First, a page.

Vice chair of Redeeming Hope Ministries, R. Bentley Marlow has created an Indiegogo online fund-raising campaign to create a large vegetable garden in Fort Sanders to benefit the underprivileged and transient community.
What is your own gardening/farming background?
Growing up, my grandfather and I always had a garden, about an acre or more each summer. After living in Mechanicsville for the past nine years, I’ve come to realize that an acre is huge and gardens can grow just about anywhere!
Have you done any of the recipe demonstrations at RHM’s alternate Wednesday Food in the Fort events?
Unfortunately, midday Wednesday doesn’t fit well with my schedule. And my approach to cooking is to just throw things together, heat, and then eat! (Do not try this at home.) For good reason we leave the recipes and cooking demonstrations to Casey Littell, proprietor of Hot Momma Soups. Everything she makes is delicious, except beets; beets are never delicious.
What is your favorite vegetable? Do you share RHM director Eddie Young’s distrust of okra?
The fried vegetable, or the vegetable accompanied with butter—or cheese, or bacon. Yeah, the bacon-accompanied vegetable is my favorite. And yes, okra is an untrustworthy vegetable, and much like green tomatoes it is best breaded and thrown in hot bacon grease.
What are you asking people to throw in for, exactly?
The plan is to maybe purchase a couple of vacant lots in an upcoming city auction. I am also in discussions with Phil Bonifacio at Acadia Landscape Co. to build our own greenhouse. By reaching out through Indiegogo, we hope to raise enough “green” to make this a self-sustaining operation that provides paying jobs for our friends experiencing homelessness.
What is their greatest need that you can meet with this project?
This project will produce and provide fresh, organic vegetables through Food in the Fort. On café days, the vegetables will be used to prepare the lunch we offer our friends; on market days, raw vegetables will be offered to those living on the edge of homelessness—those who have access to a kitchen, but are often unable to pay rent and afford wholesome food.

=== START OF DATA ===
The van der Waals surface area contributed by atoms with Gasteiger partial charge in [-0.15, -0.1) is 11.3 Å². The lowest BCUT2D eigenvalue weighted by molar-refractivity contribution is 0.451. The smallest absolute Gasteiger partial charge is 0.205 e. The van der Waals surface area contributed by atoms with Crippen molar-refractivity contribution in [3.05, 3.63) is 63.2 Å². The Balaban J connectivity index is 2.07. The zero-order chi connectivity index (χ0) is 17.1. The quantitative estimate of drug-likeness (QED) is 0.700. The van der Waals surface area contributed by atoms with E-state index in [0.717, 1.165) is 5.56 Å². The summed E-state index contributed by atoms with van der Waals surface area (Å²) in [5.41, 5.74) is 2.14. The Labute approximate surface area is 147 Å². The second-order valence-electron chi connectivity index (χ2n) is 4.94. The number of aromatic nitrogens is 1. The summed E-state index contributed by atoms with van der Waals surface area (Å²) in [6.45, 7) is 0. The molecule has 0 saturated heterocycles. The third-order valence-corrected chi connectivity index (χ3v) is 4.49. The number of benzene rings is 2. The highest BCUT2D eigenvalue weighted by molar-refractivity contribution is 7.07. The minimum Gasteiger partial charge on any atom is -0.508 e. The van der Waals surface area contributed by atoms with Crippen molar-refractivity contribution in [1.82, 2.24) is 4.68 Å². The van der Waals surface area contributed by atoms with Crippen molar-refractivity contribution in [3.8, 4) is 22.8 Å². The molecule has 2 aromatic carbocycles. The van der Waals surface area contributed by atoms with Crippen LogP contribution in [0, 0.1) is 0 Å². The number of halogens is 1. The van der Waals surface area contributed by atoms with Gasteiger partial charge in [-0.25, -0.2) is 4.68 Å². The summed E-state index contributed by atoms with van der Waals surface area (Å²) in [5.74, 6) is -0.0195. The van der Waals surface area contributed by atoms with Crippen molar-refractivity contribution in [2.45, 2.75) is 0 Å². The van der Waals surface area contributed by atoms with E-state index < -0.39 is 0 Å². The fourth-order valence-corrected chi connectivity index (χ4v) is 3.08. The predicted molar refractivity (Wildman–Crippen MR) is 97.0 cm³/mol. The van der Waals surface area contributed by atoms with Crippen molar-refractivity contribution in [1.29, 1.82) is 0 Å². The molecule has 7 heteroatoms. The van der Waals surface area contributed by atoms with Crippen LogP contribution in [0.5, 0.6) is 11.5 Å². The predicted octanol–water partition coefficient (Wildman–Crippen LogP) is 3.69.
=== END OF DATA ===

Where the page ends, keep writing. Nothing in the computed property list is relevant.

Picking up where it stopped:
How did you get involved with Redeeming Hope?
During law school I spent a summer in Nashville rebuilding a house. I was drawn to The Contributor, Nashville’s street paper, and thought a street paper was needed in Knoxville. The Contributor’s publisher, Tasha, told me about Eddie Young and his desires for a street paper in Knoxville. After several Scotches and a few long nights, we published the inaugural issue of The Amplifier in November 2010.
Can you promise a little extra something from you if you meet your goal,like kissing a pig?
If our Indiegogo campaign hits 100 percent I’ll kiss a snotty nosed pig and provide mojitos at the garden for any who wishes to participate.
Do you have any family that has been or will be involved?
My neighbors are like family and they are very much involved. I’ve even got the stray cats signing up for vermin duty.
What do you see as your primary contribution?
I’m the crazy dude that took over an abandoned lot, borrowed a tractor, and set up a Facebook page—so you could call me a trespassing, tractor-driving, Facebooking dude making a difference.
To learn more: indiegogo.com/individuals/3095673